• Bass A.J.
      • et al.
      Phosphoglycerate dehydrogenase diverts glycolytic flux and contributes to oncogenesis.
      ,
      • Possemato R.
      • Marks K.M.
      • Shaul Y.D.
      • Pacold M.E.
      • Kim D.
      • Birsoy K.
      • et al.
      Functional genomics reveal that the serine synthesis pathway is essential in breast cancer.
      ). After validating the upregulation of PHGDH protein in resistant cells, the authors genetically depleted PHGDH. This markedly inhibited in vitro proliferation in both control and MEKi-resistant cells and also seemed to restore MEKi sensitivity to the previously resistant lines.
      Finally, the authors probe the mechanism responsible for PHGDH upregulation in resistant cells and show that it does not likely result from RAS downstream factors. Future work to define PHGDH regulators might identify other therapeutic targets.
      Tumors undergo major metabolic reprogramming to support continuous cell proliferation and, as
      • Nguyen M.Q.
      • Teh J.L.F.
      • Purwin T.J.
      • Chervoneva I.
      • Davies M.A.
      • Nathanson K.L.
      • et al.
      Targeting PHGDH upregulation reduces glutathione levels and resensitizes resistant NRAS-mutant melanoma to MAPK kinase inhibition.
      suggest, to acquire therapeutic resistance. These adaptations often include increased glucose uptake and utilization through glycolysis. The glucose transporters GLUT1 and/or GLUT3 are expressed in 85% of melanomas, but they are notably absent from benign nevi. Furthermore, GLUT1 and/or GLUT3 expression is associated with significantly decreased survival in melanoma (
      • Ruby K.N.
      • Liu C.L.
      • Li Z.
      • Felty C.C.
      • Wells W.A.
      • Yan S.
      Diagnostic and prognostic value of glucose transporters in melanocytic lesions.
      ). This is relevant to this study because increased cytoplasmic glucose not only increases glycolysis but also several side branches of the glycolytic pathway, including the SSP.
      The SSP begins when PHGDH converts 3-phosphoglycerate, a glycolytic intermediate, into 3-phosphohydroxypyruvate in a nicotinamide adenine dinucleotide (NAD+)-dependent fashion. Phosphoserine aminotransferase 1 then converts 3-phosphoserine (3PS) through a transaminase reaction that additionally produces α-ketoglutarate. Finally, phosphoserine phosphatase catalyzes the conversion of 3PS to serine. Serine is a nonessential amino acid that supports several metabolic processes through the donation of one-carbon units to the folate and methionine cycles, which can be used for nucleotide synthesis, NAD phosphate generation for antioxidant defense, and methylation reactions. Serine can further be converted to glycine through serine hydroxymethyltransferase, and this reaction provides a major source of methyl groups required for DNA methylation. In addition, glycine is a component of the peptide glutathione (GSH), which serves several functions in the cell, including detoxification reactions, scavenging free radicals, and modulating DNA synthesis. Although GSH is known to play a protective role in normal cells against harmful reactive oxygen species (ROS), cancer cells are able to hijack GSH’s antioxidant effects to confer a pro-proliferative and chemoresistant advantage. In melanoma, GSH status is directly correlated with increased cell growth and metastatic potential (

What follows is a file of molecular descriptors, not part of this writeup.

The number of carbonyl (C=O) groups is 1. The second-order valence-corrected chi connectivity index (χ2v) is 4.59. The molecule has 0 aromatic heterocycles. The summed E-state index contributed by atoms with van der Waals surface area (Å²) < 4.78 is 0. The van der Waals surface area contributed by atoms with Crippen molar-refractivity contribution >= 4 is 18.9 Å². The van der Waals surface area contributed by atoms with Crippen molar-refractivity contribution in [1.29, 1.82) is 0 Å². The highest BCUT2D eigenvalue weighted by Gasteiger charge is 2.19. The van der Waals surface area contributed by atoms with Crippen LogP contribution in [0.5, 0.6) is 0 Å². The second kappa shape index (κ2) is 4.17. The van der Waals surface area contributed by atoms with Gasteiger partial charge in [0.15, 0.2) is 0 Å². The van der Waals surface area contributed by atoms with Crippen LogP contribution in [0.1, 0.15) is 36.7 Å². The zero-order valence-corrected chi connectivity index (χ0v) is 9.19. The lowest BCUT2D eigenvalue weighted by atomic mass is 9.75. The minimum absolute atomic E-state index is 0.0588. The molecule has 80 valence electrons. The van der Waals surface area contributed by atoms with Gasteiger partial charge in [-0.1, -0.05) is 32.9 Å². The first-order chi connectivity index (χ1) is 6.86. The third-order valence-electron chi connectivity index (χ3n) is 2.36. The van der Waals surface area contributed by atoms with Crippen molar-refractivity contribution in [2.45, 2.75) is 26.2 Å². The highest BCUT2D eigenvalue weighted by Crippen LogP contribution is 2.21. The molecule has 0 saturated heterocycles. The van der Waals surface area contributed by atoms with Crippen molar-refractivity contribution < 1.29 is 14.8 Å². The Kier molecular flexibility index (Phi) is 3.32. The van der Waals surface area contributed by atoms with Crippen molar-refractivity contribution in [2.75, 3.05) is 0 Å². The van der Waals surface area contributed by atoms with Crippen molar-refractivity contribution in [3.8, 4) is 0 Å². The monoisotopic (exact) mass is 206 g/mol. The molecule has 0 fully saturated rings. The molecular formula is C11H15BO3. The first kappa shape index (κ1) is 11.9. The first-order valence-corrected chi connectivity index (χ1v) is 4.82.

• Carretero J.
      • Obrador E.
      • Anasagasti M.J.
      • Martin J.J.
      • Vidal-Vanaclocha F.
      • Estrela J.M.
      Growth-associated changes in glutathione content correlate with liver metastatic activity of B16 melanoma cells.
      ). Further mechanistic studies have shown that high intracellular levels of GSH protect B16 melanoma cells from oxidative stress found in the hepatic microvasculature and that the depletion of GSH sensitizes melanoma to combination therapy (
      • Anasagasti M.J.
      • Martin J.J.
      • Mendoza L.
      • Obrador E.
      • Estrela J.M.
      • McCuskey R.S.
      • et al.
      Glutathione protects metastatic melanoma cells against oxidative stress in the murine hepatic microvasculature.
      ,
      • Mena S.
      • Benlloch M.
      • Ortega A.
      • Carretero J.
      • Obrador E.
      • Asensi M.
      • et al.
      Bcl-2 and glutathione depletion sensitizes B16 melanoma to combination therapy and eliminates metastatic disease.
      ).
      • Nguyen M.Q.
      • Teh J.L.F.
      • Purwin T.J.
      • Chervoneva I.
      • Davies M.A.
      • Nathanson K.L.
      • et al.
      Targeting PHGDH upregulation reduces glutathione levels and resensitizes resistant NRAS-mutant melanoma to MAPK kinase inhibition.
      find similar results in the well-defined melanoma cell line WM1366, suggesting that PHGDH upregulation and the subsequent potentiation of the GSH antioxidant system specifically benefits MEKi-resistant cells by neutralizing additional stress caused by treatment with the targeted inhibitor. However, the cellular effects of ROS are complex and vary with cell type and tissue context. In some melanoma models, ROS seems to prevent metastasis (